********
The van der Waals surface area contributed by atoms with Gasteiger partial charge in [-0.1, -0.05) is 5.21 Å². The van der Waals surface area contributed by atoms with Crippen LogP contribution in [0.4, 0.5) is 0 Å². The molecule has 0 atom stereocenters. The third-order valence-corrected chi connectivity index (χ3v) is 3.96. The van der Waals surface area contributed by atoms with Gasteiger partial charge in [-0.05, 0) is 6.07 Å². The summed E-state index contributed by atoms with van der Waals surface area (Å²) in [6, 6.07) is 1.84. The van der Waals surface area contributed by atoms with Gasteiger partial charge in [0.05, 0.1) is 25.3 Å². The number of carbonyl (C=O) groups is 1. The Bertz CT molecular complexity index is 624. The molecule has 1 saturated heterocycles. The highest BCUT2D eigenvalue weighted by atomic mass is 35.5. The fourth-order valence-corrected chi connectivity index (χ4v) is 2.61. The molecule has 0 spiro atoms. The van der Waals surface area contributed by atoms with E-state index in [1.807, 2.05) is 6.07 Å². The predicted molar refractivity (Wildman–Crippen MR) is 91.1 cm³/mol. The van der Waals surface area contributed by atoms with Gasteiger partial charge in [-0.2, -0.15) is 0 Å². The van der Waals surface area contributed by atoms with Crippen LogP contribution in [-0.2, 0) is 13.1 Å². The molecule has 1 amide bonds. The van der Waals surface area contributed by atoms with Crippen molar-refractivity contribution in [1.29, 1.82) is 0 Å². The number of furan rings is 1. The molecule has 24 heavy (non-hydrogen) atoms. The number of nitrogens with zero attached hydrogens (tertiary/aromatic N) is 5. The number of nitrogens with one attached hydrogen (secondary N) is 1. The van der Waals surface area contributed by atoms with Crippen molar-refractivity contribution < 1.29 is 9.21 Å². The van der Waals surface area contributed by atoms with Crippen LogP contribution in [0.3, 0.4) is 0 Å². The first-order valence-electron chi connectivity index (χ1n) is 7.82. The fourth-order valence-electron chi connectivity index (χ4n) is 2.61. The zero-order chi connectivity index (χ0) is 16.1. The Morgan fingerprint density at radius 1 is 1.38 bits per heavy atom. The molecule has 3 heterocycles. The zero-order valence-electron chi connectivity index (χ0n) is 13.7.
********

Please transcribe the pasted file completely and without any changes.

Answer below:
The van der Waals surface area contributed by atoms with Gasteiger partial charge in [-0.1, -0.05) is 5.21 Å². The van der Waals surface area contributed by atoms with Crippen LogP contribution in [0.4, 0.5) is 0 Å². The molecule has 0 atom stereocenters. The third-order valence-corrected chi connectivity index (χ3v) is 3.96. The van der Waals surface area contributed by atoms with Gasteiger partial charge in [-0.05, 0) is 6.07 Å². The summed E-state index contributed by atoms with van der Waals surface area (Å²) in [6, 6.07) is 1.84. The van der Waals surface area contributed by atoms with Gasteiger partial charge in [0.05, 0.1) is 25.3 Å². The number of carbonyl (C=O) groups is 1. The Bertz CT molecular complexity index is 624. The molecule has 1 saturated heterocycles. The highest BCUT2D eigenvalue weighted by atomic mass is 35.5. The fourth-order valence-corrected chi connectivity index (χ4v) is 2.61. The molecule has 0 spiro atoms. The van der Waals surface area contributed by atoms with E-state index in [1.807, 2.05) is 6.07 Å². The predicted molar refractivity (Wildman–Crippen MR) is 91.1 cm³/mol. The van der Waals surface area contributed by atoms with Gasteiger partial charge in [-0.2, -0.15) is 0 Å². The van der Waals surface area contributed by atoms with Crippen LogP contribution in [-0.2, 0) is 13.1 Å². The molecule has 1 amide bonds. The van der Waals surface area contributed by atoms with Crippen molar-refractivity contribution in [1.29, 1.82) is 0 Å². The number of furan rings is 1. The molecule has 24 heavy (non-hydrogen) atoms. The number of nitrogens with zero attached hydrogens (tertiary/aromatic N) is 5. The number of nitrogens with one attached hydrogen (secondary N) is 1. The van der Waals surface area contributed by atoms with Crippen molar-refractivity contribution < 1.29 is 9.21 Å². The van der Waals surface area contributed by atoms with Crippen LogP contribution in [0.3, 0.4) is 0 Å². The first-order valence-electron chi connectivity index (χ1n) is 7.82. The fourth-order valence-electron chi connectivity index (χ4n) is 2.61. The zero-order chi connectivity index (χ0) is 16.1. The Morgan fingerprint density at radius 1 is 1.38 bits per heavy atom. The molecule has 3 heterocycles. The zero-order valence-electron chi connectivity index (χ0n) is 13.7.